• In addition to the MLA, Chicago, and APA styles, your school, university, publication, or institution may have its own requirements for citations. Therefore, be sure to refer to those guidelines when editing your bibliography or works cited list.

chief

chiefaperitif, beef, belief, brief, chief, enfeoff, fief, grief, interleaf, leaf, Leif, lief, Mazar-e-Sharif, misbelief, motif, naif, O'Keeffe, reef, seif, Sharif, sheaf, shereef, sportif, Tenerife, thief •tea leaf • fig leaf • bas-relief • flyleaf •drop-leaf • broadleaf • cloverleaf •massif • leitmotif

Cite this article
Pick a style below, and copy the text for your bibliography.

  • MLA
  • Chicago
  • APA

"chief." Oxford Dictionary of Rhymes. . Encyclopedia.com. 16 Dec. 2018 <https://www.encyclopedia.com>.

"chief." Oxford Dictionary of Rhymes. . Encyclopedia.com. (December 16, 2018). https://www.encyclopedia.com/humanities/dictionaries-thesauruses-pictures-and-press-releases/chief

"chief." Oxford Dictionary of Rhymes. . Retrieved December 16, 2018 from Encyclopedia.com: https://www.encyclopedia.com/humanities/dictionaries-thesauruses-pictures-and-press-releases/chief

Learn more about citation styles

Citation styles

Encyclopedia.com gives you the ability to cite reference entries and articles according to common styles from the Modern Language Association (MLA), The Chicago Manual of Style, and the American Psychological Association (APA).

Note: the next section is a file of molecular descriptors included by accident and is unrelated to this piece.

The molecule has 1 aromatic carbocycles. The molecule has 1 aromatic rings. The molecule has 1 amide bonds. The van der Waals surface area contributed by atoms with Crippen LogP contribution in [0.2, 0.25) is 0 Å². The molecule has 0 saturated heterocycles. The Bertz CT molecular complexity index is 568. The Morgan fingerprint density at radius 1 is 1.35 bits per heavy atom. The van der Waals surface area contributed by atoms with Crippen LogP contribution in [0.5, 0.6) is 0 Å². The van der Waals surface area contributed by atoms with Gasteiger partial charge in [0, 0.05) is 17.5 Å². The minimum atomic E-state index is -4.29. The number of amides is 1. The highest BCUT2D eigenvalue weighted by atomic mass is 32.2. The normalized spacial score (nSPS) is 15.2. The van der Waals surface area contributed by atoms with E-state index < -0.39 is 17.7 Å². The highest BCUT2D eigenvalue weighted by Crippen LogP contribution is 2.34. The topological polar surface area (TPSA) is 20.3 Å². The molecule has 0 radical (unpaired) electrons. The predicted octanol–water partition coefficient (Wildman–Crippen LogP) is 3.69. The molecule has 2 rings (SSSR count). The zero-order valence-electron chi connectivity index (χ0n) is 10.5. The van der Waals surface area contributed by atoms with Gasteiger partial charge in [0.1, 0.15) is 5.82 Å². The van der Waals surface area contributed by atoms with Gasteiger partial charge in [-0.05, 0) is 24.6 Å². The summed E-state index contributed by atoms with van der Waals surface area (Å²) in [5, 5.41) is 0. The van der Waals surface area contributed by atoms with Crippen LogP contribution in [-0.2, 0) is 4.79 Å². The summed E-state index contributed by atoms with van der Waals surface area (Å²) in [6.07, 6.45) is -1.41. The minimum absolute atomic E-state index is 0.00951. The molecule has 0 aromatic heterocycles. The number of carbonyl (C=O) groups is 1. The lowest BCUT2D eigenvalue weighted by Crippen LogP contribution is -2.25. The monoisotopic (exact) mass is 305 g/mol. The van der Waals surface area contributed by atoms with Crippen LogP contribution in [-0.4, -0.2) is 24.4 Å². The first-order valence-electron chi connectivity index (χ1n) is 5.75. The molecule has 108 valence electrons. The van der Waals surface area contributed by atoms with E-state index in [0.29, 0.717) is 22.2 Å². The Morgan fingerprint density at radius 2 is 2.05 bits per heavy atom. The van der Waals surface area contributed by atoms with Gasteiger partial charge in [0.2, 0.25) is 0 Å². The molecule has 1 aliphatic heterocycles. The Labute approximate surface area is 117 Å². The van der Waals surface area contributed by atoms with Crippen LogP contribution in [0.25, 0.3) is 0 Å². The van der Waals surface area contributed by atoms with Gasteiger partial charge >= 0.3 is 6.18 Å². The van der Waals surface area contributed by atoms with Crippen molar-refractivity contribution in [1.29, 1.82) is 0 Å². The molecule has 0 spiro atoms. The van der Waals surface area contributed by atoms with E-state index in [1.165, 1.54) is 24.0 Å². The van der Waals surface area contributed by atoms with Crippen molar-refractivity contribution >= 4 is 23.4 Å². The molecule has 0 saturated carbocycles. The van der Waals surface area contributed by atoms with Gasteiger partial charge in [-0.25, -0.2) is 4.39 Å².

Within the “Cite this article” tool, pick a style to see how all available information looks when formatted according to that style. Then, copy and paste the text into your bibliography or works cited list.

Because each style has its own formatting nuances that evolve over time and not all information is available for every reference entry or article, Encyclopedia.com cannot guarantee each citation it generates. Therefore, it’s best to use Encyclopedia.com citations as a starting point before checking the style against your school or publication’s requirements and the most-recent information available at these sites:

Modern Language Association

http://www.mla.org/style

The Chicago Manual of Style

http://www.chicagomanualofstyle.org/tools_citationguide.html

American Psychological Association

http://apastyle.apa.org/

Notes:
  • Most online reference entries and articles do not have page numbers. Therefore, that information is unavailable for most Encyclopedia.com content. However, the date of retrieval is often important. Refer to each style’s convention regarding the best way to format page numbers and retrieval dates.
  • In addition to the MLA, Chicago, and APA styles, your school, university, publication, or institution may have its own requirements for citations. Therefore, be sure to refer to those guidelines when editing your bibliography or works cited list.